An Insider's Look at Mormon Culture

Emeritus General Authority, Marlin Jensen’s candid remarks about the significant loss of active membership in the Mormon Church have been picked up by the media and are creating a maelstrom among Mormons and their critics. I hope Elder Jensen will not be chastised by the brethren for letting the cat out of the bag. General Conference addresses last October hinted broadly at the problem. The too prevalent attitude that “not all things that are true are useful” fails to serve the Church well in the age of Internet.  

George and I stopped attending church regularly a few years ago. The reaction from ward members was to ask us what was wrong, to fellowship us. When we moved into a new ward, the hand of fellowship was extended. We were cordial, but didn’t commit to attending. Visiting teachers peered around our house as if looking for cigarettes butts or beer bottles—evidence that my sins kept me from church. How do you politely tell Mormons that the boring, repetitious talks and lessons drove you out rather than sin or lack of friends?

I doubt any action the Church takes will bring back former members who have found other sources of guidance and inspiration in their lives. But, perhaps dealing honestly with Church history and not promoting an either/or dichotomy of belief will prevent other questioning members from leaving.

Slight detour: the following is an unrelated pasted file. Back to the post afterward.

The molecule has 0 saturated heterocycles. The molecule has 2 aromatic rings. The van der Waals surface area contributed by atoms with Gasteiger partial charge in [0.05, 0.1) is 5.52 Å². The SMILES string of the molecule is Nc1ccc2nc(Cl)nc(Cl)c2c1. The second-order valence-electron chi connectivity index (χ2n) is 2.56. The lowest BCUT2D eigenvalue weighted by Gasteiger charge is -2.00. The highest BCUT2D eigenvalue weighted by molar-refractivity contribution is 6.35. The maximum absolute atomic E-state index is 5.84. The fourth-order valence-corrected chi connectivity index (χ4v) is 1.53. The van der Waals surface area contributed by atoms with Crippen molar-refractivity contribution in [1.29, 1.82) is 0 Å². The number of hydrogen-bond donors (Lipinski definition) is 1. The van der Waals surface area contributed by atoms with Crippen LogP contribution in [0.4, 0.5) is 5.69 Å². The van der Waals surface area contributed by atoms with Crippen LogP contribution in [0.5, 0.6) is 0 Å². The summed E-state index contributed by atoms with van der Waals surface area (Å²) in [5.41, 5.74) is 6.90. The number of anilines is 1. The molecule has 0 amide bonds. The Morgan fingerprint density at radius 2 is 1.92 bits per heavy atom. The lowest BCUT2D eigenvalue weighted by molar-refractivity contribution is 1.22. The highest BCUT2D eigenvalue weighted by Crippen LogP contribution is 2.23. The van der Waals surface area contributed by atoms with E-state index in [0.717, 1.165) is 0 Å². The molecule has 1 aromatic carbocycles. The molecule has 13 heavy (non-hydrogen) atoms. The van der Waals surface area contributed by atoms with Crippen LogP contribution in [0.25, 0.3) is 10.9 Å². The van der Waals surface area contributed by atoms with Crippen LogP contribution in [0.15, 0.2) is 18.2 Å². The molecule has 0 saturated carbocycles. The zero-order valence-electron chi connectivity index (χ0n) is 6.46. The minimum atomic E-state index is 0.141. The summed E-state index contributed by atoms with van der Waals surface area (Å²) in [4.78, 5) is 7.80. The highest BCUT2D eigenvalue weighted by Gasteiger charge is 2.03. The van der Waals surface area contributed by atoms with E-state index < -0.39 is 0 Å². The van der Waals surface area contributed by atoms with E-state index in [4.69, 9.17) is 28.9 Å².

The Roman Catholic Church has also experienced loss of members in recent decades. Of course, they have many more to spare than the Mormons—and no one is predicting the demise of Catholicism any time soon. One advantage the Catholic Church has in dealing with corruption and problems of the past and present is that the Catholic Church is seen as the body of Christ. No person or group can corrupt the Body of Christ, no matter how flawed their behavior.

Like the Mormon Church, the Catholic body is governed by elderly men with rigid interpretations of Church policy. Apparently, Catholics who follow their own conscience on personal decisions and beliefs can still fully participate in Church life. Modern American Catholics may no longer have the unwavering belief that their priest or even the Pope is always right, but many remain active members.

Can Mormon Church leaders lighten up on the black and white beliefs required of active Mormons  or will Church membership continue to decline? Time will tell.

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Comments on: "The Decline and Fall of the LDS Church?" (4)

  1. I’ve been struggling with everything you said. I’ve found great help and support via staylds.com and mormon stories. They both offer a wonderful network of ideas that help minimize the mundane and help in bringing a fresh ‘shades-of-grey’ point of view into church meetings. It is very frustrating that the most common automatic assumption from traditional believers is that those who struggle with doctrine must be somehow sinning.

    • SameHere
      Thanks for sharing the link to staylds.com. Not everyone who has issues with some facet of the Church needs to leave.If more of the traditional members were open to less than orthodox opinions, it might be easier for those with serious doubts to remain.

  2. Is there an audio copy of Jensen’s original remarks out there? I’d like to compare and contrast what he said originally and then the “clarification” later. We need more Elder Jensens.

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